Friday, January 02, 2009

Who Has Not Read Wealth Of Nations?

Steve Ayers writes for (Camp Verde Bugle - Camp Verde, Arizona, HERE:

"Credit market back to basics: Smaller community lenders see little change in loans"

”To understand how the American economy got in its latest mess you need to do two things.

First, brush up on the principles espoused in Adam Smith's economic masterpiece "An Inquiry into the Nature and Causes of the Wealth of Nations," specifically the chapters on supply and demand and the "invisible hand" of the marketplace.

Then go back in time about 10 years

You need to start with reading ‘Wealth Of Nations’, and not rely on quotations from it, as Steve Ayers seems to have done.

If he had read it, including “specifically the chapters on supply and demand”, he would know that there is no mention whatsoever in those chapters (they’re in Books I and II) of ‘the "invisible hand" of the marketplace’.

This may come as a surprise to Steve Ayers (and I apologise for sending him bad news during the festive season), but Adam Smith only used the well-known, 18th-century literary metaphor of “an invisible hand” once in the whole of the 5 books that make up the near on a million words of Wealth Of Nations.

The sole reference to ‘an invisible hand’ is in Book IV, chapter ii, paragraph 9, on page 456 of the Oxford University Press/Liberty Fund edition; or on page 424, of the Edwin Canaan, 1937 Random House edition). There are not other references to it in Wealth Of Nations.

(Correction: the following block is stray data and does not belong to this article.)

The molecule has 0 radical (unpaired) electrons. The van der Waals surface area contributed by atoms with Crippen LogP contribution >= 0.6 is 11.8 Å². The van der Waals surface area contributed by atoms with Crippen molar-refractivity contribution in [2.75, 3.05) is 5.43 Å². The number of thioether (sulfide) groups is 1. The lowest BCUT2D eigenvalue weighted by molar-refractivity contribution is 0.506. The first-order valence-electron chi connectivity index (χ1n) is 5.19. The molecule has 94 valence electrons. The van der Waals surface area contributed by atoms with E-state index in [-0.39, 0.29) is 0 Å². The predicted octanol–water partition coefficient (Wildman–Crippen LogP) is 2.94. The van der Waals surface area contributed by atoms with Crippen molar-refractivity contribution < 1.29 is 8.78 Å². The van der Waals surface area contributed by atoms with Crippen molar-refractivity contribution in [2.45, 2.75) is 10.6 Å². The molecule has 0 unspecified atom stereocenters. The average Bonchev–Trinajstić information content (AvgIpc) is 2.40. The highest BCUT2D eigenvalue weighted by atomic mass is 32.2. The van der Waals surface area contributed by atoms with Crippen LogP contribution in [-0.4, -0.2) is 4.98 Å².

Moreover the reference to ‘an invisible hand’ was not about ‘supply and demand’ nor about ‘the marketplace’. It was about the consequence of some, but not all, merchants preferring to invest their capital close to where they lived in the home economy and not like some others, who took the greater risks of investing it abroad in the British colonies in North America, despite in being more profitable to do so (due to the British monopoly of the export and import trade, which, ironocally, was to come to end shortly thereafter). In short, the metaphor is about risk aversion and not supply and demand.

Download my longer paper on the use of the metaphor from the Home page (in red): ‘Adam Smith and the invisible Hand: from metaphor to myth’ (2008), and see how a literary metaphor was transformed into a mythical ‘concept’, a ‘principle’, even a ‘paradigm’ by mid-20th-century academic economists.



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